Weber is noted for his best-selling, military science fiction series that features a strong female lead: Honor Harrington. This series will drag you into a variety of engaging naval themes:
1. the evolution, and promotion criteria, for command positions of increasing responsibility for naval officers;
2. the political—and competitive—environment of war upon naval officers;
3. how logistical problems affect strategic policies;
4. how weapons evolve in the course of war;
5. how tactical doctrine of a weapon evolves and how the military exploits a weapon’s offensive opportunities—or tries to offset its disadvantages and, finally;
6. how evolving technology impacts strategic planning. In Weber’s first novel of the series,
On Basilisk Station, Honor commands the Manticoran heavy cruiser, HMS Fearless, a warship refitted with experimental weapons. She finds herself assigned to Basilisk Station under the command of Lord Pavel Young, an aristocrat who once tried to rape her at the Saganami Island Naval Academy. Young, bitter over their shared past, departs for the shipyards, citing much-needed repairs for his starship, HMS Warlock. He cuts orders intended to overload Honor with missions she can’t accomplished.
Understaffed and short on resources, Honor does her duty in exemplary fashion. But her successful anti-smuggling operation incurs the displeasure of Manticoran politicians, business leaders, and naval officers that are Young’s patrons. Honor, discretely supported by the Admiralty to encourage her efforts, discovers a covert operation of the rival star nation, the Republic of Haven, which is engineering a pretext to seize her command. She stops the Havenites, but at the costs of many lives and the near destruction of her ship.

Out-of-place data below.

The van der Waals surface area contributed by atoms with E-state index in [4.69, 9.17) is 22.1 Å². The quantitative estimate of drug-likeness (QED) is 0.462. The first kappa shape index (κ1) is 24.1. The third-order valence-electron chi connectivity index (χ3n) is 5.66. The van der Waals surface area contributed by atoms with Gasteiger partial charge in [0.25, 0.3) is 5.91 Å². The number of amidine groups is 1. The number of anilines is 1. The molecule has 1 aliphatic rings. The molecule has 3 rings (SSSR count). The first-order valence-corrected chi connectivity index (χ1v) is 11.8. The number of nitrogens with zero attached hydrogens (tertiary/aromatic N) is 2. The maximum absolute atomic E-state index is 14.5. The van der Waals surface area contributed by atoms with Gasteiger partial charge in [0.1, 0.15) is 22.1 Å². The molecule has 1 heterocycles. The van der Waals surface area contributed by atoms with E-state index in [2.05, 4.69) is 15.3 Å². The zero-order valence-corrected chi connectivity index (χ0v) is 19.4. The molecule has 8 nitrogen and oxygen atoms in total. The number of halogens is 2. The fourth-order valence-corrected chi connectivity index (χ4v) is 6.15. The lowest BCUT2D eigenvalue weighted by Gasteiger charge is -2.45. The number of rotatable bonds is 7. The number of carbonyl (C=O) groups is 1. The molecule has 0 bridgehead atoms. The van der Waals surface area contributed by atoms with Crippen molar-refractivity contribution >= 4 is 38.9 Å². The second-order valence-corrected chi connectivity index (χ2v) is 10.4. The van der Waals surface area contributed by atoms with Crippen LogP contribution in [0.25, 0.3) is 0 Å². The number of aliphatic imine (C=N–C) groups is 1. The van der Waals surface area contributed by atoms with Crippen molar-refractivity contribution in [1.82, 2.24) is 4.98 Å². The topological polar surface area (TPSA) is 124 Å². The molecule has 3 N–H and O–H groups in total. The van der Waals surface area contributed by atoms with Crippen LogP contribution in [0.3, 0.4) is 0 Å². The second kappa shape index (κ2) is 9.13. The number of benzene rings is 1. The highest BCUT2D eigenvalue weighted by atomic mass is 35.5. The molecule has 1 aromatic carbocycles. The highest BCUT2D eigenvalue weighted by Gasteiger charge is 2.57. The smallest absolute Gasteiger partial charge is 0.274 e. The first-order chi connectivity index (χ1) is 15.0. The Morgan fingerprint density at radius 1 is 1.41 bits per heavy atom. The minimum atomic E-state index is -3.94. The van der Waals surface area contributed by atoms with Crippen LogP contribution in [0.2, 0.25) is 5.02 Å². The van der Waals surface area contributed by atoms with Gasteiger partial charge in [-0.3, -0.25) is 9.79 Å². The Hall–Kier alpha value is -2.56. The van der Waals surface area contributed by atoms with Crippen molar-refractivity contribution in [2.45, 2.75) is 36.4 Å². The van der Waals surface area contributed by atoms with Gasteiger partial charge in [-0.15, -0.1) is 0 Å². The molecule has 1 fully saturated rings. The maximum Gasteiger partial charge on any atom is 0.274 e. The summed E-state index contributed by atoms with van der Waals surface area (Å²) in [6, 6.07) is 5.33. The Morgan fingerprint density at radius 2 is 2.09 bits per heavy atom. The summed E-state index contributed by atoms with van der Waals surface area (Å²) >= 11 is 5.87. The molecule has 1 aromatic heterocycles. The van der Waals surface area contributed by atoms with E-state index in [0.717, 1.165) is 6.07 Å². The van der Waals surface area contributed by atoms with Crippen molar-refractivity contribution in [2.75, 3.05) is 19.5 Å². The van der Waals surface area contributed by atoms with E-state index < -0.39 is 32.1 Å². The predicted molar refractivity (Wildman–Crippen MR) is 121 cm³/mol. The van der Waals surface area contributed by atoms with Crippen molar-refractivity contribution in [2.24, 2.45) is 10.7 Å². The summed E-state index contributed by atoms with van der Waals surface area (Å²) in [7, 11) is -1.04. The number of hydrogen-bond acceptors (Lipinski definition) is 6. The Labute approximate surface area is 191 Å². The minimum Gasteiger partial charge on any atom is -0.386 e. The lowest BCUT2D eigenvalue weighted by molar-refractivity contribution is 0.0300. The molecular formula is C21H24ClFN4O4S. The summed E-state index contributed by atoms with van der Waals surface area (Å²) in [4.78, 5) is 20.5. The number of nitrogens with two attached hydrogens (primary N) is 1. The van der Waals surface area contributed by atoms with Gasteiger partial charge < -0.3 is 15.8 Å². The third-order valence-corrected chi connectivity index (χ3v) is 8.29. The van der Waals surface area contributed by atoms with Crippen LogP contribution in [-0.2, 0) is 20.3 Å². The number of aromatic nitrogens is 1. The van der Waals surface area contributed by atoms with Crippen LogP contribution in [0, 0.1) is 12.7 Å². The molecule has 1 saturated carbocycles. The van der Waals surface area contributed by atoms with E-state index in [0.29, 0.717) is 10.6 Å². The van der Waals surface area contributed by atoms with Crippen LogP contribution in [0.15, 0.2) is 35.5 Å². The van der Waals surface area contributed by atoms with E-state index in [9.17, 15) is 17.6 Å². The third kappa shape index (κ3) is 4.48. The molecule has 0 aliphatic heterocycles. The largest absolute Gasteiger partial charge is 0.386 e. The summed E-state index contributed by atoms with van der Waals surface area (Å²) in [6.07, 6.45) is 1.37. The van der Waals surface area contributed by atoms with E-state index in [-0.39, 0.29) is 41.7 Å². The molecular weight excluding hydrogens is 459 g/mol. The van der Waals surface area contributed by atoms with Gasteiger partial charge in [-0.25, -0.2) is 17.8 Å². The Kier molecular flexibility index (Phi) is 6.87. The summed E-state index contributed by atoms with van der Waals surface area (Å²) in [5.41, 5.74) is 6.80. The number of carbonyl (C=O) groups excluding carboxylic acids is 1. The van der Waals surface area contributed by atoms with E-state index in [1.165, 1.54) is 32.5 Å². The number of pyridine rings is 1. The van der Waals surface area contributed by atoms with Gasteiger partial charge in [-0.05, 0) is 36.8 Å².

In The Honor of the Queen, war is about to break out with the Republic of Haven. Honor is sent to the system Grayson, commanding a squadron of heavy cruisers and destroyers, with her mentor, Admiral Courvosier, who is to negotiate an alliance treaty with the Graysons. Graysons’ implacable enemies—the fanatical Masadans—have become proxies of Manticore’s enemy, the Republic of Haven. Through a series of battles, Honor defends the Graysons—including their leader, Protector Benjamin during an assassination attempt—against a force of Masadan starships who smash her command. Grateful, the Grayson overcome their engrained male chauvinism and take a mere woman as one of their own. Honor becomes a steadholder, a senior political figure of Grayson.
Continuing the saga, The Short Victorious War sees Honor recognized for her previous achievements with her promotion to the prestigious battlecruiser, HMS Nike. Assigned to Hancock Station to forestall Republic of Haven encroachments, her fleet is strategically dispersed. Her own task force remains behind to defend Hancock Station using missile pods in depth for the first time in this series. During the attack, by superior Havenite forces, casualties mount. At a crucial moment, when the flag bridge is destroyed, Honor delays passing command to her old nemesis, Lord Young. While trying to save the command from utter destruction, Young’s command breaks formation and flees. Young is charged with desertion and placed under arrest.
Field of Dishonor begins with Lord Young’s court martial. The proceedings are fraught with political interference from both within and without the navy. During the political maneuvering, Lord Young’s father manipulates the press and members of the House of Lords (through blackmail) to influence the outcome of the trial. Lord Young has Honor’s lover murdered through a proxy. Honor seeks justice by engineering a legal duel; despite Young turning and firing early, Honor is driven from the Manticore Navy by Lord Young’s patrons because she subsequently emptied her clip into the cowardly knave.
With Flag in Exile, Harrington—while she remains in disgrace with Manticore’s politicos—retreats to Grayson to discharge her steadholder duties. With the war with Haven still raging, Grayson needs her in its navy; she is promoted to admiral and directed to command a squadron of superdreadnoughts in defending Grayson’s orbital infrastructure and space industry from—yet again—another assault from more Masadan fanatics who The Republic of Haven is supporting with modern weapons. The Masadans simultaneously employ fifth column saboteurs and traitors to undermine Honor’s political position on Grayson on the eve of battle. Honor’s ultimate victory over the Masadans relies on foxing the enemy combatants into disengaging.